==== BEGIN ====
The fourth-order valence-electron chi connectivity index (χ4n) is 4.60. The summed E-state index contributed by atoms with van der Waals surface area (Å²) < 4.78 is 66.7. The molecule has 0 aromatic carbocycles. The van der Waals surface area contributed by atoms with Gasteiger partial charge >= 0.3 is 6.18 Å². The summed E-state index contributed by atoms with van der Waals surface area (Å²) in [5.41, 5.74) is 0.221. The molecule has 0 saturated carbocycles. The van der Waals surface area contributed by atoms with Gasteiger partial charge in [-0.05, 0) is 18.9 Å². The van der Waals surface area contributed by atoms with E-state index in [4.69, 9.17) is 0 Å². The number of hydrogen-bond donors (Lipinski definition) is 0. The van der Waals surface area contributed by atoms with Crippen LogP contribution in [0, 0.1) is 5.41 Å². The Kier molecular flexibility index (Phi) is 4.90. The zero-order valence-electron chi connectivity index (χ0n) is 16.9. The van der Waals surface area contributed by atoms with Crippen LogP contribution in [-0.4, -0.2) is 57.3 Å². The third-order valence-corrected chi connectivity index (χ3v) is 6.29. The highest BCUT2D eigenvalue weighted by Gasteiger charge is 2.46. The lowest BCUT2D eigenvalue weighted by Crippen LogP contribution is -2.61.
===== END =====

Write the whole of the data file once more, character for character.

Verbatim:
The fourth-order valence-electron chi connectivity index (χ4n) is 4.60. The summed E-state index contributed by atoms with van der Waals surface area (Å²) < 4.78 is 66.7. The molecule has 0 aromatic carbocycles. The van der Waals surface area contributed by atoms with Gasteiger partial charge >= 0.3 is 6.18 Å². The summed E-state index contributed by atoms with van der Waals surface area (Å²) in [5.41, 5.74) is 0.221. The molecule has 0 saturated carbocycles. The van der Waals surface area contributed by atoms with Gasteiger partial charge in [-0.05, 0) is 18.9 Å². The van der Waals surface area contributed by atoms with E-state index in [4.69, 9.17) is 0 Å². The number of hydrogen-bond donors (Lipinski definition) is 0. The van der Waals surface area contributed by atoms with Crippen LogP contribution in [0, 0.1) is 5.41 Å². The Kier molecular flexibility index (Phi) is 4.90. The zero-order valence-electron chi connectivity index (χ0n) is 16.9. The van der Waals surface area contributed by atoms with Crippen LogP contribution in [-0.4, -0.2) is 57.3 Å². The third-order valence-corrected chi connectivity index (χ3v) is 6.29. The highest BCUT2D eigenvalue weighted by Gasteiger charge is 2.46. The lowest BCUT2D eigenvalue weighted by Crippen LogP contribution is -2.61.